What do thinking-aloud participants say? A comparison of moderated and unmoderated usability sessions

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The value of thinking aloud in usability tests depends on the content of the users’ verbalizations. We investigated moderated and unmoderated users’ verbalizations during relaxed thinking aloud (i.e., verbalization at levels 1 through 3). Verbalizations of user experience were frequent and mostly relevant to the identification of usability issues. Explanations and redesign proposals were also mostly relevant, but infrequent. The relevance of verbalizations of user experience, explanations, and redesign proposals showed the value of relaxed thinking aloud but did not clarify the tradeoff between rich verbalizations and test reactivity. Action descriptions and system observations – two verbalization categories consistent with both relaxed and classic thinking aloud – were frequent but mainly of low relevance. Across all verbalizations, the positive or negative verbalizations were more often relevant than those without valence. Finally, moderated and unmoderated users made largely similar verbalizations, the main difference being a higher percentage of high-relevance verbalizations by unmoderated users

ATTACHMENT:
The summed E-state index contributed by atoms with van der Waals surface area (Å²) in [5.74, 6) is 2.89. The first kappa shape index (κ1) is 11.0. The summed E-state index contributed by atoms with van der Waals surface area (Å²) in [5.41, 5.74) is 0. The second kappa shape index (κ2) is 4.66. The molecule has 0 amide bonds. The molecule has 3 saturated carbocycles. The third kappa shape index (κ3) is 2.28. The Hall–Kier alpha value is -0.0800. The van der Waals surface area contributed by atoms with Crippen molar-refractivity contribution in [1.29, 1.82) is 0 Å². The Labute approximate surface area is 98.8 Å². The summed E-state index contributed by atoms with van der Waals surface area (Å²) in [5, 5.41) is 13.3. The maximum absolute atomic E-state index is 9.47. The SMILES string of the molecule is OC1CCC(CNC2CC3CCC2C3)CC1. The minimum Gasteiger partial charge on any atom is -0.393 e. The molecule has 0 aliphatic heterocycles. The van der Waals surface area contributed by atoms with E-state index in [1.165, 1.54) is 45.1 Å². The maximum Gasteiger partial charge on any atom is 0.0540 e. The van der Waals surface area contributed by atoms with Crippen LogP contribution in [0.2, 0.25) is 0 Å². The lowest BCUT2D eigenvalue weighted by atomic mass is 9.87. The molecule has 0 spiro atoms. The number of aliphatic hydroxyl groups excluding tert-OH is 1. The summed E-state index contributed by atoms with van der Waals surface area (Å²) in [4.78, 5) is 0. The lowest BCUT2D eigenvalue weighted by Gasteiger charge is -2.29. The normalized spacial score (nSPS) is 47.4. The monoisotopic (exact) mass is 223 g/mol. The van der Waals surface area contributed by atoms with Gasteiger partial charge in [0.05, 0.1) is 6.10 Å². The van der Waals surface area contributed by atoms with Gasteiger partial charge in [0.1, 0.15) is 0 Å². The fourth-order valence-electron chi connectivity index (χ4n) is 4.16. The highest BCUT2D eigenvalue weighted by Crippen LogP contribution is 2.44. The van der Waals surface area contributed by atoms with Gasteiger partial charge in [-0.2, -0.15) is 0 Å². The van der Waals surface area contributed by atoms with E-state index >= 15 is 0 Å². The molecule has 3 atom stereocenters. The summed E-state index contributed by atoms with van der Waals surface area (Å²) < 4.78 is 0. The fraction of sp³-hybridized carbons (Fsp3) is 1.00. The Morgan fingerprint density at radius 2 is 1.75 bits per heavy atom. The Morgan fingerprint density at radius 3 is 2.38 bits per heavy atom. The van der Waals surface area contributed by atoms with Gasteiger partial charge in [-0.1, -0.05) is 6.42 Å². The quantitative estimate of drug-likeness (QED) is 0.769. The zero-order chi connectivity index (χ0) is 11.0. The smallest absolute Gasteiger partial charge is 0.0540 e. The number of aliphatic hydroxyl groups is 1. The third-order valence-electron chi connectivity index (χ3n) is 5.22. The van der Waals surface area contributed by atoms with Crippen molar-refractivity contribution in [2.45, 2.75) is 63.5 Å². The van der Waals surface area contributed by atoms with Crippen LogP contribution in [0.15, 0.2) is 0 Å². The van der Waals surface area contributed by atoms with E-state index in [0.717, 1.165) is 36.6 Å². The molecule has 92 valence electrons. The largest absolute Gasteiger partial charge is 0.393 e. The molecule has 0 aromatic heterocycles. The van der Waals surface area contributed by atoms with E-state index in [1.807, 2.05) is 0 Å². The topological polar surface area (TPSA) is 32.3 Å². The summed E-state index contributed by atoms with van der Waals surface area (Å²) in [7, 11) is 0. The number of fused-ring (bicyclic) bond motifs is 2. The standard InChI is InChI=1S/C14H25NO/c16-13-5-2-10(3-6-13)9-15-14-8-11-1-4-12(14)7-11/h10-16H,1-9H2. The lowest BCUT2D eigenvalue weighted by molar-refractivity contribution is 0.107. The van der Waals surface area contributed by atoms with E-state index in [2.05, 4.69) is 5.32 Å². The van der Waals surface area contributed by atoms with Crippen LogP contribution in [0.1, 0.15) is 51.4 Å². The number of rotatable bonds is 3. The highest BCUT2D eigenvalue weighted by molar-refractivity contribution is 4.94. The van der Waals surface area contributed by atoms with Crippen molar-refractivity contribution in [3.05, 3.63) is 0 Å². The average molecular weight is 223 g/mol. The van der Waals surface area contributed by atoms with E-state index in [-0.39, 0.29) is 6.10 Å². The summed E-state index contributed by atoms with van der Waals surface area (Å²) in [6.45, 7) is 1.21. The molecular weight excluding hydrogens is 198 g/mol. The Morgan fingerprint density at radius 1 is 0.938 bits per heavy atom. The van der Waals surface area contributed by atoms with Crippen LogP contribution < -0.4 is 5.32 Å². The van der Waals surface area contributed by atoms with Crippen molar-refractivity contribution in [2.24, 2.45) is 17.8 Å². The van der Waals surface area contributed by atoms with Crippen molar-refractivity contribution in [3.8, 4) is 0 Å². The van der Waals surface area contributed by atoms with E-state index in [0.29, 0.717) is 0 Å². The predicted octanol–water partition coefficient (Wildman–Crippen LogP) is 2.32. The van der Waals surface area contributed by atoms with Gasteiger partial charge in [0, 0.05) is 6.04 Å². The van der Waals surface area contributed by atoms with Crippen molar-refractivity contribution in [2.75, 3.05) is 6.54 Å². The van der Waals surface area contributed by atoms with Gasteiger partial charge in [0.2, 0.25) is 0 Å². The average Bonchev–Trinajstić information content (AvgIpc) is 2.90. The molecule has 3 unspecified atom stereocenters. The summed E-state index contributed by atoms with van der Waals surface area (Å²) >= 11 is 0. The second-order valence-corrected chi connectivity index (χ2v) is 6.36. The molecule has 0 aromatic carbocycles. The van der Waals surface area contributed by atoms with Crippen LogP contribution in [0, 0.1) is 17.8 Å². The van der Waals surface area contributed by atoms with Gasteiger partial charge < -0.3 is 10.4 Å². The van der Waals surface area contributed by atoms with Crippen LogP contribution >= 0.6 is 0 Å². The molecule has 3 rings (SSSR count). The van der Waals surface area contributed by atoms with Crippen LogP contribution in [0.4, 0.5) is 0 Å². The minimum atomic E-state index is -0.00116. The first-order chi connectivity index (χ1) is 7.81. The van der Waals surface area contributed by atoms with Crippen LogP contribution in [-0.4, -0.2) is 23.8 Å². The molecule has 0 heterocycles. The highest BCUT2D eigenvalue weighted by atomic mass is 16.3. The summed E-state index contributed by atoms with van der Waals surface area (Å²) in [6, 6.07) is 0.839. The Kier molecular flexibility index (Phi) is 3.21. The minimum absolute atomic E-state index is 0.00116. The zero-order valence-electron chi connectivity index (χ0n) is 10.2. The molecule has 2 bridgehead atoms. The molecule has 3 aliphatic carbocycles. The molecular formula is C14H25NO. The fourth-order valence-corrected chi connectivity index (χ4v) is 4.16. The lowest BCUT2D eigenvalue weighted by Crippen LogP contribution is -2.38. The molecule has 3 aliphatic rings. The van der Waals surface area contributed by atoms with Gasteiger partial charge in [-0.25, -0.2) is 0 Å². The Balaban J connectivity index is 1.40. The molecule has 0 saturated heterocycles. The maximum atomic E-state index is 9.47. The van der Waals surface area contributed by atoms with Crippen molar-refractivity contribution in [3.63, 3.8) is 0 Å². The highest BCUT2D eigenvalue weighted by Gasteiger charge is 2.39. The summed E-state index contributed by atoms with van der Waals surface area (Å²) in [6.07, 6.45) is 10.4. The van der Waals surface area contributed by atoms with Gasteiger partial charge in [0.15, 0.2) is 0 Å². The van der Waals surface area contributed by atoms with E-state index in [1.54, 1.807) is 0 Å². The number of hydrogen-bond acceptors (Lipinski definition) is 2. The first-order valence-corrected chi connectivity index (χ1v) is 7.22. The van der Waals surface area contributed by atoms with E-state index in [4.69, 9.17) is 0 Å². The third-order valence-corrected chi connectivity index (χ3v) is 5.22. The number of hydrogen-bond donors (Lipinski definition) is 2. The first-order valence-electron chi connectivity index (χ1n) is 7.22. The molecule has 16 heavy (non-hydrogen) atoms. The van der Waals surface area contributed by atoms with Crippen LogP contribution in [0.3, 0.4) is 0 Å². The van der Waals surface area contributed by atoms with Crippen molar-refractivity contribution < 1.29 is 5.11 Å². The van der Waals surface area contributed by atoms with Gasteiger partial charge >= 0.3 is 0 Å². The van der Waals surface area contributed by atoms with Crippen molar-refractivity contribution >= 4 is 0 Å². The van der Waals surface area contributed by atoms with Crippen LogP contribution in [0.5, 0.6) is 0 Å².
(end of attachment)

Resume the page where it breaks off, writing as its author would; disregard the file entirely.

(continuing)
Original languageEnglish
JournalInternational Journal of Human-Computer Interaction
Issue number9
Pages (from-to)557-570
Number of pages14
Publication statusPublished - 2015

    Research areas

  • Faculty of Humanities - Thinking aloud, Verbalization, Usability evaluation method, User test, Usability, User experience

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